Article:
When Pablo Picasso obtained enough wealth from his work to allow him to travel widely, like any self-respecting artist, he found that all roads lead to Rome. And though not in fact, in Rome, for the artist at least, all roads lead to the Vatican. And once in the Vatican, in spite of the looming power of the magnificent cathedral, for the artist, all roads (corridors?) lead to the Sistine Chapel next door. Picasso, as artists and tourist alike have done for five centuries, strained his neck and gazed upward in awe at what Michelangelo and Pope Julius II hath wrought. "It's like a vast sketch by Daumier." He said. Not the reaction one might expect, even from Picasso. Who was this sketcher extraordinaire that Picasso should admire him so? The Phillips Collection in Washington, DC, for the next three months, seeks to shed some light on this question with a major exhibit of the 245 works by one of the most admired French artists of the nineteenth century.
Honore Daumier (pronounced UN-or-AY DOME-yay) was born in 1808. He started drawing at age thirteen and his first job as an artist was in the role of what we would call today a political cartoonist, though at the time one couldn't much think of such a calling as an occupation. But he was good at it. In fact, too good for his own good. His first drawing landed him in JAIL for six months. He had the audacity to portray the king, Louis-Phillipe, as Gargantua, the gluttonous ogre in a French storybook. Daumier was in good company--his publisher was jailed too. And while the cartooning business didn't pay much (nothing, actually), he did earn his first fees as an artist about the same time--as a sign painter. The king eventually banned all political cartoons so Daumier took to drawing insightful, amusing pictures of the French bourgeoisie instead. One depicted a lady in a blizzard, her "bustle" (a cosmetic device made of springs hidden beneath a lady's skirts to accentuate her derrière) hosting quite an accumulation of snow. A shopkeeper asks, "Would you like a touch of the broom, madam?" With these he was able to earn a modest living.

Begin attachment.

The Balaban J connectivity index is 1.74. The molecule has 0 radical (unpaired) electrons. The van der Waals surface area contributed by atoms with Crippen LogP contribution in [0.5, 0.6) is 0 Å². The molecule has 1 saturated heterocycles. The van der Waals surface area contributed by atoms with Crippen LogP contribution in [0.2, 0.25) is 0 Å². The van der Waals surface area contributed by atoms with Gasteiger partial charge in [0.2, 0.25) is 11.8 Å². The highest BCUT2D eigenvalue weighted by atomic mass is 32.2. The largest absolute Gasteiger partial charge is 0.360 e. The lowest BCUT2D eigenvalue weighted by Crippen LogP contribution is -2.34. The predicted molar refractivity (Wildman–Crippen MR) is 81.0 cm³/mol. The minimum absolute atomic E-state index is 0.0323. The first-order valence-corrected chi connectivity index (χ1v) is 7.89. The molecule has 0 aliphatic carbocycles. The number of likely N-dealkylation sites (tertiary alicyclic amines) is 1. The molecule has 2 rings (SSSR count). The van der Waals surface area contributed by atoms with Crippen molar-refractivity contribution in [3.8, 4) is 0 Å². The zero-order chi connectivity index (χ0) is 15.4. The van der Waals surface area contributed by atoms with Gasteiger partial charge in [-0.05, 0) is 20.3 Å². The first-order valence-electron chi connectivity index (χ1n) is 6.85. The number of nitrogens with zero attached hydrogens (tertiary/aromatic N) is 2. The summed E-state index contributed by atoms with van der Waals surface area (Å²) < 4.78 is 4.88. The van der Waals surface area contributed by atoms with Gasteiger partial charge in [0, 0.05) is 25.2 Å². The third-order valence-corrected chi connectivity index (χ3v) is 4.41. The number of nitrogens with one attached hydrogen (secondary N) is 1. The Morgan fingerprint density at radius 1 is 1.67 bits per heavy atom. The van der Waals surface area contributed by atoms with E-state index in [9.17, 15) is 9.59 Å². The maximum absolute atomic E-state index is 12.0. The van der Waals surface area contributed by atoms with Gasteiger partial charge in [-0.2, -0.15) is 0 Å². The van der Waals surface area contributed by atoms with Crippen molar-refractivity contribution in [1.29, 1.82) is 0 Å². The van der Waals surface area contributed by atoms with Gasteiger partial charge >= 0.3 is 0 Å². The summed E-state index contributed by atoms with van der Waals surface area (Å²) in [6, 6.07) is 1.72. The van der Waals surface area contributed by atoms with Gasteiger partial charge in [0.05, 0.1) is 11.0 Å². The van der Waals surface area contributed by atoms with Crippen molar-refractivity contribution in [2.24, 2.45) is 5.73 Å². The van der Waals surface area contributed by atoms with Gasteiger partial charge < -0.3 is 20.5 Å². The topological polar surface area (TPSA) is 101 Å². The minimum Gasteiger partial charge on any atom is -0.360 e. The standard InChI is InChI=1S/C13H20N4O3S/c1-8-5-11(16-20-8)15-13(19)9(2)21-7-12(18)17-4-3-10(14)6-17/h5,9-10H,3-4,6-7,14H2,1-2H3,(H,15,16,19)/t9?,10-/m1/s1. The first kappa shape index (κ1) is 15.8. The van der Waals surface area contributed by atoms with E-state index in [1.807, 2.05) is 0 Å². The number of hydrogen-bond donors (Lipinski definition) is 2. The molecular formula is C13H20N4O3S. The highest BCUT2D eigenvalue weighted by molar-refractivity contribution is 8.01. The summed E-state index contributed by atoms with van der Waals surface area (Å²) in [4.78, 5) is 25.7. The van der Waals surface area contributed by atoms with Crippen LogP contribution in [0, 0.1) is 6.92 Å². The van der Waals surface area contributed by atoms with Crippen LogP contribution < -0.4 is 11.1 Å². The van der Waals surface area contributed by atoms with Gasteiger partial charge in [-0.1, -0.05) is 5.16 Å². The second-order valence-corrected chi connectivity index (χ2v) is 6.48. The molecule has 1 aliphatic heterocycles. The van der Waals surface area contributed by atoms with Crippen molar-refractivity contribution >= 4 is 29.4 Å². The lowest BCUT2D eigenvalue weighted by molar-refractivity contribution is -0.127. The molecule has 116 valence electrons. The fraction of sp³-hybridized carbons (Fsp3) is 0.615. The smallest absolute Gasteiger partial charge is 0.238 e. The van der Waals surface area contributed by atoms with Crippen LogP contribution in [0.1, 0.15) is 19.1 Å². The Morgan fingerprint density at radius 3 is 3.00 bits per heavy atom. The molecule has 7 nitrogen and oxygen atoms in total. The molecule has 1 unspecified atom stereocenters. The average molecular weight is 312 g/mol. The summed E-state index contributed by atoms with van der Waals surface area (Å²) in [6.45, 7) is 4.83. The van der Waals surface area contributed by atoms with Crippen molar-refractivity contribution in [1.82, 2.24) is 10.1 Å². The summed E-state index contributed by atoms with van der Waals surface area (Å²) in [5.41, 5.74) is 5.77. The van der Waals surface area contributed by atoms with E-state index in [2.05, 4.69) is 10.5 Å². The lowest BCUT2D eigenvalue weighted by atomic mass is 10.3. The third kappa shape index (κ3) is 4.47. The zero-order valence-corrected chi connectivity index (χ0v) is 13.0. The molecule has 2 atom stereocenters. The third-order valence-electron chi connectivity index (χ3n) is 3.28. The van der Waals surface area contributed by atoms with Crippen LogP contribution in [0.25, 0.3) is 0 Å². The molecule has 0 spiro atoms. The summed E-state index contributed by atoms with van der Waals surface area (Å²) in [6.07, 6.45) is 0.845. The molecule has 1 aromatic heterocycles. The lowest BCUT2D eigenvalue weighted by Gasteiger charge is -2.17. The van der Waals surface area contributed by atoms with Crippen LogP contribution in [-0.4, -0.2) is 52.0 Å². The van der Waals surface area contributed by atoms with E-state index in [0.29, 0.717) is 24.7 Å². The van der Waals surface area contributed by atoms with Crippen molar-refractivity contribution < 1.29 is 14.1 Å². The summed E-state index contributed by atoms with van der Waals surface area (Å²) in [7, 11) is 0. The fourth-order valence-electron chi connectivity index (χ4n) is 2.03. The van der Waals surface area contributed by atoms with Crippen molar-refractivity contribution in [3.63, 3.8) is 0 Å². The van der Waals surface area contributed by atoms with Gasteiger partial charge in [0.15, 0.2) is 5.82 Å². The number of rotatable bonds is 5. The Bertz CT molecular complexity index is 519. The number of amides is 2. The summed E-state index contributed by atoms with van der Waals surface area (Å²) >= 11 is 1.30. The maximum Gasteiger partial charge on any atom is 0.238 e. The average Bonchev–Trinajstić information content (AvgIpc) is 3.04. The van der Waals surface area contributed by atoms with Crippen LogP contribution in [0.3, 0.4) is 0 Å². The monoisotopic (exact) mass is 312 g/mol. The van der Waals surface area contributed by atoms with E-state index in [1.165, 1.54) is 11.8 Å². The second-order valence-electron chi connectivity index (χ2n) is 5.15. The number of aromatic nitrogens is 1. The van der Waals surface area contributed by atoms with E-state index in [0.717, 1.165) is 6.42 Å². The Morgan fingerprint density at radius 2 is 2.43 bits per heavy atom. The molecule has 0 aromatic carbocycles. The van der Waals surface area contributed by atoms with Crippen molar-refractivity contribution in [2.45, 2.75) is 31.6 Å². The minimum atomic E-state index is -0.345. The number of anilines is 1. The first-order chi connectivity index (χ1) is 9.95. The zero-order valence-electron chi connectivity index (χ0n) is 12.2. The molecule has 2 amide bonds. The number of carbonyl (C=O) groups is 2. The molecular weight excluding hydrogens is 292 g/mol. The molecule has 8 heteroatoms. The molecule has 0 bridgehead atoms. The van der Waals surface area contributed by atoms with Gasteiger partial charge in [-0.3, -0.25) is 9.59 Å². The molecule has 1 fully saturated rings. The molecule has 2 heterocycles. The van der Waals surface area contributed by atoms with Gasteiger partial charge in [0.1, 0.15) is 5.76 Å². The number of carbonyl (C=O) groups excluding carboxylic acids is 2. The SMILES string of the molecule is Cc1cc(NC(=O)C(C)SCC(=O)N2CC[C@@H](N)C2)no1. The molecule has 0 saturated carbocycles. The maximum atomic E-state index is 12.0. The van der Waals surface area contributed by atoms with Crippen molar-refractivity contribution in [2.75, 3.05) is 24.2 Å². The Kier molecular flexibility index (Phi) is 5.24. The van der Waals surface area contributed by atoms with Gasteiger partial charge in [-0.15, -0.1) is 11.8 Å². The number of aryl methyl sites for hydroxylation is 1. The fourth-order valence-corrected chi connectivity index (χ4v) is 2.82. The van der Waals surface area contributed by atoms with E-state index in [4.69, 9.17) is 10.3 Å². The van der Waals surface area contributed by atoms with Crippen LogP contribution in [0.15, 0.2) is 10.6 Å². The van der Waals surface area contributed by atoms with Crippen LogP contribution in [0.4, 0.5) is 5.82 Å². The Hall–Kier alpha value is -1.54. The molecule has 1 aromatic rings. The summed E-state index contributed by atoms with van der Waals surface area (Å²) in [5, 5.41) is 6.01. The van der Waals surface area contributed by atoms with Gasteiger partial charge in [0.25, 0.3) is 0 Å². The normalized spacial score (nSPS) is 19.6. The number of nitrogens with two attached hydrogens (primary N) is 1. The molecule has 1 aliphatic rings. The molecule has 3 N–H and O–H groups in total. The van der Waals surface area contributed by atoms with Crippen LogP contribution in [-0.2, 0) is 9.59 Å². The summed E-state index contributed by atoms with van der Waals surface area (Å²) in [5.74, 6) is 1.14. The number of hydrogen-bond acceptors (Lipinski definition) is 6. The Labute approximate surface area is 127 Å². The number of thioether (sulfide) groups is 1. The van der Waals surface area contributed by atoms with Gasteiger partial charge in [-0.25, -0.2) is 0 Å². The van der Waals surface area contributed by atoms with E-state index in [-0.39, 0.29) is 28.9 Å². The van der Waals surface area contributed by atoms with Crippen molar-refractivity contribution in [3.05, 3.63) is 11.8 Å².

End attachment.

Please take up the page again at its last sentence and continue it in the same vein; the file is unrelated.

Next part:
Daumier painted too, though like his cartoons, his efforts with a brush were so highly individual as to constitute a style unto themselves. Technically, one would have to class him with the Realists though his style was in no way realistic. However his choice of subjects was very much in line with those of Realism's Corot and Courbet in depicting the humble, modest, lower classes as they struggled with the daily grind of nineteenth century existence. Politically, Daumier was a life-long republican, not to be confused with the American creatures by the same name. Daumier was very much a liberal. Being a republican in France at that time meant he opposed autocratic rule, which made him a target for the ruling governments of all but eight years of his life. And it wasn't just autocrats he like to skewer with is steel pen--lawyers and judges took it on the chin too. Only in the last years of his life did his paintings and engravings begin to bring respectable prices; and even then his work appealed more to artists and collectors than to the middle-classes he delighted in lampooning. He died in 1879 and enjoyed a state funeral staged by a friendly republican government (costing all of twelve francs). And from that time on, his reputation began to rise. He was an artist's artist, and thus it should come as little surprise that Picasso, another artist's artist, should compare him to the great Michelangelo.